Our Brand Is Crisis
Time Out says
An average marketing company might sell consumers anything from abacuses to zippers; if you’re in the spin-merchant business like Carville Greenberg Shrum, the only products you shill are politicians. Rachel Boynton’s documentary follows the Washington, D.C., consulting firm responsible for Bill Clinton’s White House bids as they help former Bolivian president Gonzalo “Goni” Sanchez de Lozada win reelection.
Considering that Goni’s reign of error during the ’90s sowed the seeds for much of that country’s current economic strife, the aloof capitalist isn’t exactly an easy sell to an angry public. But these peddlers of “progressive democracy” run the operation like an American political campaign—by focusing on slander, manipulating the media and putting empty-calorie talking points gleaned from focus groups into the candidate’s mouth.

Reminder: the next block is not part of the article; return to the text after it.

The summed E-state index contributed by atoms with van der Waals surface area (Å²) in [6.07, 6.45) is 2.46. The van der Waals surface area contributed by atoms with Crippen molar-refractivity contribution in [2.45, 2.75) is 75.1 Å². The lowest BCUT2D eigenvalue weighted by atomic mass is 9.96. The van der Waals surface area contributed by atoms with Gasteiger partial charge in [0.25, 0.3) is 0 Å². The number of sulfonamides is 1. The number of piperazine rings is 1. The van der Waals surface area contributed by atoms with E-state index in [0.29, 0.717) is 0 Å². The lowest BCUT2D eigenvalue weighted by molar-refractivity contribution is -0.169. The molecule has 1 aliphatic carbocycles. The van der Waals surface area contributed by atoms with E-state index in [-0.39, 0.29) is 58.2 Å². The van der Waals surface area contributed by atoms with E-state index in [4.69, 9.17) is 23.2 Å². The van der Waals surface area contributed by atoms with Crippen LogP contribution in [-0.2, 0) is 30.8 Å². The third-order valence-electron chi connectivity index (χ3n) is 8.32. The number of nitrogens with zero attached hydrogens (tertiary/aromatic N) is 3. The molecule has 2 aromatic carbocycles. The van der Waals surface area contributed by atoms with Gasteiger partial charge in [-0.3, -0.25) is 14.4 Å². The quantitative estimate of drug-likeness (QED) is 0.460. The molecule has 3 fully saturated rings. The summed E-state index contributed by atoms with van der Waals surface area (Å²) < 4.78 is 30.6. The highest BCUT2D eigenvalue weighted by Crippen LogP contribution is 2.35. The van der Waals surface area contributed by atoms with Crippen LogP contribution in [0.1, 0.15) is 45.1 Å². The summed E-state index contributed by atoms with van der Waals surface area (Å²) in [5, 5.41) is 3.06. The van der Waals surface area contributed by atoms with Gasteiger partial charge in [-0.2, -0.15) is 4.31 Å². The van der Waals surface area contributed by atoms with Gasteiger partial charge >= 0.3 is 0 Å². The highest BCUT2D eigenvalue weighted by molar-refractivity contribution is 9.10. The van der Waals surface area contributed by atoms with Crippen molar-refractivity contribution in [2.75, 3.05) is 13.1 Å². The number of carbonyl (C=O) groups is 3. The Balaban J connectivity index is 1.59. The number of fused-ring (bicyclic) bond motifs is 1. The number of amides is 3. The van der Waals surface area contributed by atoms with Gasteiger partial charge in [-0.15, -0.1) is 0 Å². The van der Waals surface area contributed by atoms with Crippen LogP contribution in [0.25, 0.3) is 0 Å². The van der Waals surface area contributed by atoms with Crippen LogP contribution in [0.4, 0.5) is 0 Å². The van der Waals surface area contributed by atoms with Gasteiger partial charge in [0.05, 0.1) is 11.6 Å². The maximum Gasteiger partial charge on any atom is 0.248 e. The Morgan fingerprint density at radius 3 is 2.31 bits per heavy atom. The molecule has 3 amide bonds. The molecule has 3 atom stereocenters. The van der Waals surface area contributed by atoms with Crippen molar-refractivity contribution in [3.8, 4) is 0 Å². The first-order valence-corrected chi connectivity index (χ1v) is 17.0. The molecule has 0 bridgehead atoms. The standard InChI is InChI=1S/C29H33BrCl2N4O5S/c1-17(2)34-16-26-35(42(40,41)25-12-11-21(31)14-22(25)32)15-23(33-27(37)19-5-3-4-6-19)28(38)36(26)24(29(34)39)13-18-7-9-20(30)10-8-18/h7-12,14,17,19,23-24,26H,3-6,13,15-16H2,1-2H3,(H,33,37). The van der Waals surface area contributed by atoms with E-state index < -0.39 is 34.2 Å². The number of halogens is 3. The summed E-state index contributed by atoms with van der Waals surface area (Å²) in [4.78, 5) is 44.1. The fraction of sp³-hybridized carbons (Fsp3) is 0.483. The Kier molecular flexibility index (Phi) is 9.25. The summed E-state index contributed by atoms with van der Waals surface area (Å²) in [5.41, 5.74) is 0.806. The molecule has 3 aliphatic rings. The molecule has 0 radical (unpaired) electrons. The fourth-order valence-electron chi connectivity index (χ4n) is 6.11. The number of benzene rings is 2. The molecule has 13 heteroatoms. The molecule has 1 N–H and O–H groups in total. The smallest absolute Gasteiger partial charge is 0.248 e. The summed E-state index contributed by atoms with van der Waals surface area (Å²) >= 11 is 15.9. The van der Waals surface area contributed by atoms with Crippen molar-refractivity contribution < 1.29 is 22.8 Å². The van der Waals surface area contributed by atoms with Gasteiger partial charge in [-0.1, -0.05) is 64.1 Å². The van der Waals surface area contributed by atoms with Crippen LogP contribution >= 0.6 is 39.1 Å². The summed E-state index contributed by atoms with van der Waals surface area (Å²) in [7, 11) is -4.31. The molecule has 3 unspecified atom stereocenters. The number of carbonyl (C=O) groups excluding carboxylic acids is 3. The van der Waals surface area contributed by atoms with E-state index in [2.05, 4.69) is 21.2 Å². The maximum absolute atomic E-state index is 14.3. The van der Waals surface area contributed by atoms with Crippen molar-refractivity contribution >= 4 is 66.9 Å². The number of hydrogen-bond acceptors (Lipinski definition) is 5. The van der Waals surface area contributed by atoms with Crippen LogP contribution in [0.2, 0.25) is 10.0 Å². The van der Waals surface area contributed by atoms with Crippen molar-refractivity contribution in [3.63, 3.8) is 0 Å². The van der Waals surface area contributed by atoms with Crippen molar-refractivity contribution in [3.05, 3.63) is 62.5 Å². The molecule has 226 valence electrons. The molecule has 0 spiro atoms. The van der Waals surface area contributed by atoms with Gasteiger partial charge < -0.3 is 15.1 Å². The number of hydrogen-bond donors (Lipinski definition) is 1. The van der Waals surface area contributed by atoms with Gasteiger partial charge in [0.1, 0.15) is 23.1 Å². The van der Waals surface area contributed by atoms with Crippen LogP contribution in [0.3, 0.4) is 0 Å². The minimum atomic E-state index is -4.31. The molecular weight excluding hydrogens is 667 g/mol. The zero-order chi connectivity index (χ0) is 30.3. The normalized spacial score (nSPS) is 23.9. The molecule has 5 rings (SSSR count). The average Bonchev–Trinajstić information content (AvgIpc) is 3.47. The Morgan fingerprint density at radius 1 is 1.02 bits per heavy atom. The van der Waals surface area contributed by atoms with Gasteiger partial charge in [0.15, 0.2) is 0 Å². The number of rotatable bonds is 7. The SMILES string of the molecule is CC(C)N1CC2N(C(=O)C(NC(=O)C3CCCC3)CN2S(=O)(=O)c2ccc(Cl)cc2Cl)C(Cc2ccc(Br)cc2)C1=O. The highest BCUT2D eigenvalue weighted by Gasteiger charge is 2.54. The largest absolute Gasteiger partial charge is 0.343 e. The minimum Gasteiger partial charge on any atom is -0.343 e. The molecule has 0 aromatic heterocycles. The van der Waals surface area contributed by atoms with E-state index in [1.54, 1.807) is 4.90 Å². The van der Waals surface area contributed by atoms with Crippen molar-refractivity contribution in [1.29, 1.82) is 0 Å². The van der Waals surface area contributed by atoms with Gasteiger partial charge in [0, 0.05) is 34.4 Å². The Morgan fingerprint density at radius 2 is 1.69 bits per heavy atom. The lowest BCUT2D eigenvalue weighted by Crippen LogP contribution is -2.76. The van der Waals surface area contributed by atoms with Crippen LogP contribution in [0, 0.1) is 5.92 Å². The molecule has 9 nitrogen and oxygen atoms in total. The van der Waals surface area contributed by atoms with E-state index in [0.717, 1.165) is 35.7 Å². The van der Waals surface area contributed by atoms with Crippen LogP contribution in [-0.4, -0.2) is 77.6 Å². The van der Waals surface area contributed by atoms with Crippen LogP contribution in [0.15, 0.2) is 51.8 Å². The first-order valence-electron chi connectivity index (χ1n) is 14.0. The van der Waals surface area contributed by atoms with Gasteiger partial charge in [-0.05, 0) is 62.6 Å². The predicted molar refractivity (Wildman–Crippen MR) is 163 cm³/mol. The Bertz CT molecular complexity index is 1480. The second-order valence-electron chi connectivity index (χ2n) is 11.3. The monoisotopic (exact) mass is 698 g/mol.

Neither a blistering expos of the Democracy, Inc., industry nor a free pass for those who’ll pitch any politico for a steep fee, Our Brand Is Crisis simply examines the fallout of exporting our homegrown strategizing into foreign elections. Though the filmmaking itself never rises above the functional, frill-free style of a Frontline episode, the lack of sensational touches—no ironic music cues here, folks—lends the film an air of actual journalistic objectivity. Still, you wish Boynton’s fly-on-the-wall reportage had yielded something a tad deeper. The intersection of best intentions and bad influences is dutifully explored, but whether her subjects realize just what they’ve wrought remains a mystery. (Now playing; Film Forum.)—David Fear